What are Alternatives to Disability-Related Simulations to Promote Disability Awareness?

Sheryl Burgstahler, DO-IT Director

In the last issue of DO-IT News, we touched upon disability-related simulations. Disability-related simulations, where a person supposedly experiences what it’s like to have a disability by covering their eyes or maneuvering in a wheelchair, are often criticized because they promote negative stereotypes of helplessness. At best, they only simulate an initial experience with a disability, not the experience of someone who has learned the skills of using a wheelchair or other assistive devices and strategies to accomplish tasks.

A panel of students with disabilities.

This topic is one that people often bring up when engaging with the disability community and looking for ways to include others.  Instead of having a simulation, I often recommend hosting a panel of individuals with disabilities who can share their personal experiences and make direct connections with an audience. Another way to do this is to show videos of real individuals with disabilities sharing their experiences, including challenges as well as solutions. We recommend a few YouTube Channels  and videos listed here:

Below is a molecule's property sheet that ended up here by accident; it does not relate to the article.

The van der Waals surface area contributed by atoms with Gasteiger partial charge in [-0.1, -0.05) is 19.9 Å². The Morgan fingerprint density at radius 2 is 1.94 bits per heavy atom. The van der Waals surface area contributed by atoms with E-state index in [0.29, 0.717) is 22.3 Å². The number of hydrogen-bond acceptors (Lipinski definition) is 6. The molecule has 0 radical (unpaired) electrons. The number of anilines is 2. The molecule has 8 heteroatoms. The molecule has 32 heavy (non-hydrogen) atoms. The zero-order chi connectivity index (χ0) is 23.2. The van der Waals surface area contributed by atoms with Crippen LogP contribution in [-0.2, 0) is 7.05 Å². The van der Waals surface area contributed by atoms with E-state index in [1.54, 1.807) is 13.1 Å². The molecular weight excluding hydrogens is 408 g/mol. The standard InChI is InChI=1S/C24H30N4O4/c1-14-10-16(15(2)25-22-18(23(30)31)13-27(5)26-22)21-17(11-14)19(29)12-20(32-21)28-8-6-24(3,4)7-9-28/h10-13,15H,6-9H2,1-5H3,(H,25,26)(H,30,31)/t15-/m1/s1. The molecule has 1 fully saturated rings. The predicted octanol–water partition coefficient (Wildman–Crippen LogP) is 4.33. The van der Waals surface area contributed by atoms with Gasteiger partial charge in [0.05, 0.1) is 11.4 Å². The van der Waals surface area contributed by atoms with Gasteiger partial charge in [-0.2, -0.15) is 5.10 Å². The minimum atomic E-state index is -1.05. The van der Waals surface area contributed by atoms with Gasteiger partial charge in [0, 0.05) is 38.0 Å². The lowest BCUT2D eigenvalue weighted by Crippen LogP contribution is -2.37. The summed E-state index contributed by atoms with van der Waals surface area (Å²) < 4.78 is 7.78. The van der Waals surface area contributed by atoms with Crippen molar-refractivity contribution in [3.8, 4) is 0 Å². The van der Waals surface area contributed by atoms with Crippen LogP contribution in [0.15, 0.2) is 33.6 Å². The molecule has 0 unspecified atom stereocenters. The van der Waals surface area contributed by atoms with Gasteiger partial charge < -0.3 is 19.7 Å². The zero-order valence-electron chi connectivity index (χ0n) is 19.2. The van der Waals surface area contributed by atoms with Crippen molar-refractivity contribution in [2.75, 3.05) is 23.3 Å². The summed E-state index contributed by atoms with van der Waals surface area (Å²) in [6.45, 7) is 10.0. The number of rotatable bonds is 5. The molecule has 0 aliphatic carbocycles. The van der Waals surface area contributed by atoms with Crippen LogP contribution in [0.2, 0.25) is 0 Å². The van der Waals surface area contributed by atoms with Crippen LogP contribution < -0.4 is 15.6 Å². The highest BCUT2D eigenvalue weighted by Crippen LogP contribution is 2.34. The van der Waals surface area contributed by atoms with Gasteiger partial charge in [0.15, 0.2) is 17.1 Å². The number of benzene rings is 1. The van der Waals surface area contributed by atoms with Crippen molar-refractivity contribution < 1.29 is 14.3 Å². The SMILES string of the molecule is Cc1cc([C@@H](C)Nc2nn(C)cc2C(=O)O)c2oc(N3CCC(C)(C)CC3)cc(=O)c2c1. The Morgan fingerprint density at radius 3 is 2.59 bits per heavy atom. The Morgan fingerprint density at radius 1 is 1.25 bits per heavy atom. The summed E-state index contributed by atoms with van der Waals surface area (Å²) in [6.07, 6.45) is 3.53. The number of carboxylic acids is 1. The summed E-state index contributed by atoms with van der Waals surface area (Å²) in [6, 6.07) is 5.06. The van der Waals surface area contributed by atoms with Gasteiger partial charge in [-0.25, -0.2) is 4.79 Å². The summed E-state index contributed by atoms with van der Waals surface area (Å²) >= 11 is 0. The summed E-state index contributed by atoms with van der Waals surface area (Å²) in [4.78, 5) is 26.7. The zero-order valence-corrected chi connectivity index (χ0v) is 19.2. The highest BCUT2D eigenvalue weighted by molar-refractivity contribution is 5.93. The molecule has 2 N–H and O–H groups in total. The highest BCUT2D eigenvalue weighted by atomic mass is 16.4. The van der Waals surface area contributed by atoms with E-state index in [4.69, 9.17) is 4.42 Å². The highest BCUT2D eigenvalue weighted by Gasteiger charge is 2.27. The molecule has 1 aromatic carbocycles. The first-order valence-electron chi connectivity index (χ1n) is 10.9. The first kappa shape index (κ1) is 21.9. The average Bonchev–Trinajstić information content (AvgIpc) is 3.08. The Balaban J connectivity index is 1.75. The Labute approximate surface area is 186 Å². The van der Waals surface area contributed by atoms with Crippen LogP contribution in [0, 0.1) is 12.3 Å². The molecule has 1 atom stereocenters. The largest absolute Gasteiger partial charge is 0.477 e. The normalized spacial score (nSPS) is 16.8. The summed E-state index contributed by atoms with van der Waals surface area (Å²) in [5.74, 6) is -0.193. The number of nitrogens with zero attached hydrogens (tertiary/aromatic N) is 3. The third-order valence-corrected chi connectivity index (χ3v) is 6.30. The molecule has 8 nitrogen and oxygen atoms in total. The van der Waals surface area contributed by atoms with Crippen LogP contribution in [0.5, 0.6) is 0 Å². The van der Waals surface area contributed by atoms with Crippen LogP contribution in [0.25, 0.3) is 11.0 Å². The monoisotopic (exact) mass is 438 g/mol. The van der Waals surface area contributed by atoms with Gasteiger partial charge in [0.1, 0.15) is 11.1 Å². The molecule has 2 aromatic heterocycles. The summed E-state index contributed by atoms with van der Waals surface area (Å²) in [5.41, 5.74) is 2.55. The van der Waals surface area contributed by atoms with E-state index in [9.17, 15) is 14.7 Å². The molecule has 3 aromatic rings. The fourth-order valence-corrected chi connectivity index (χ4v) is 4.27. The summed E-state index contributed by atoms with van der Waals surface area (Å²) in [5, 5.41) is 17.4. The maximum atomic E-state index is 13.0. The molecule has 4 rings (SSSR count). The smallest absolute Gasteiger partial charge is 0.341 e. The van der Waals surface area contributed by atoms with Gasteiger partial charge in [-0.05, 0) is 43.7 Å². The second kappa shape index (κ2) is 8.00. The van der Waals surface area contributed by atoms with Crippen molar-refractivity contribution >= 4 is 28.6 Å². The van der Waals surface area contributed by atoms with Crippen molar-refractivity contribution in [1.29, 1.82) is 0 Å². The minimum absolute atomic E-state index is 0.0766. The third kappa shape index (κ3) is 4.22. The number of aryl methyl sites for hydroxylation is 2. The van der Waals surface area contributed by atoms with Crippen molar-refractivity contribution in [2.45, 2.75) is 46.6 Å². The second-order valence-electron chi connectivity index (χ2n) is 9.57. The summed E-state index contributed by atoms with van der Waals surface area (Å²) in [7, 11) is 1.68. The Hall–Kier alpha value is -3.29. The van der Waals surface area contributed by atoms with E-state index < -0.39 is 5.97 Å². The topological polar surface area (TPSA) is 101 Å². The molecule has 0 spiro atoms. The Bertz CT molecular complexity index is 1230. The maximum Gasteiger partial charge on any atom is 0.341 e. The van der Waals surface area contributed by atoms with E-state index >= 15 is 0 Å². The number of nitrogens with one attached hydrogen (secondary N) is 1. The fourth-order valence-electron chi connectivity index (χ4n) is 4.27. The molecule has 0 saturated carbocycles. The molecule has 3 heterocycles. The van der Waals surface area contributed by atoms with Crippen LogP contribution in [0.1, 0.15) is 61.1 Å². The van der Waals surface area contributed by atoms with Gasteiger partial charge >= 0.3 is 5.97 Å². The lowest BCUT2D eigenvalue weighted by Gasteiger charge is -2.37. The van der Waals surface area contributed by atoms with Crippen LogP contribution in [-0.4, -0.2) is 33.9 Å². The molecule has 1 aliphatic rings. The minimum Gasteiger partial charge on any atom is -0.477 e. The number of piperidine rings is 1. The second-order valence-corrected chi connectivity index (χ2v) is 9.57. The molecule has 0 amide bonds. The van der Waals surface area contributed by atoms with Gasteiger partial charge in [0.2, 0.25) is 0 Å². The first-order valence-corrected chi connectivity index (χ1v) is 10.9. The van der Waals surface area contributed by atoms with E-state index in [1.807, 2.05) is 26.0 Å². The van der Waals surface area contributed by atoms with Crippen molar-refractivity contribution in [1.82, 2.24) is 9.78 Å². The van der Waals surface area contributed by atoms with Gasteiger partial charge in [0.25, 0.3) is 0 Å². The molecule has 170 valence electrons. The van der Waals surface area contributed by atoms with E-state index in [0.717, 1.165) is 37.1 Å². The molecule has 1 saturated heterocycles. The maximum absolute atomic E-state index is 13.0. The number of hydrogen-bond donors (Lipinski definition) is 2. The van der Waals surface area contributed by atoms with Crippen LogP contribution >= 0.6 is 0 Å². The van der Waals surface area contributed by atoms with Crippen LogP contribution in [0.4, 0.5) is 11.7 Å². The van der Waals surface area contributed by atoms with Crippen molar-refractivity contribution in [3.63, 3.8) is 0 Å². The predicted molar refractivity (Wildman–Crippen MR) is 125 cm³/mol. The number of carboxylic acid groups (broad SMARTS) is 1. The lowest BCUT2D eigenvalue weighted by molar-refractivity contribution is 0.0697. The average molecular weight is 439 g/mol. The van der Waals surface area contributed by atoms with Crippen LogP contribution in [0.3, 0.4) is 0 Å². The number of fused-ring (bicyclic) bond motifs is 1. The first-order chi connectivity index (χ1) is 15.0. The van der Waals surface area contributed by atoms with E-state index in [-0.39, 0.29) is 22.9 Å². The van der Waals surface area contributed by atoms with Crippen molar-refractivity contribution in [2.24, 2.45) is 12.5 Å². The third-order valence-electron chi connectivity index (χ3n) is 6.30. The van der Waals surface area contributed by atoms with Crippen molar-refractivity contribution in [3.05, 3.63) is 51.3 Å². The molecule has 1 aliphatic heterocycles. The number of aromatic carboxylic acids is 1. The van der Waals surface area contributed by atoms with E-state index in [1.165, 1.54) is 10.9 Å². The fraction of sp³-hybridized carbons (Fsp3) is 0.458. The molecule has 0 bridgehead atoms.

You can learn more about simulations and alternative activities to simulations by consulting the following articles: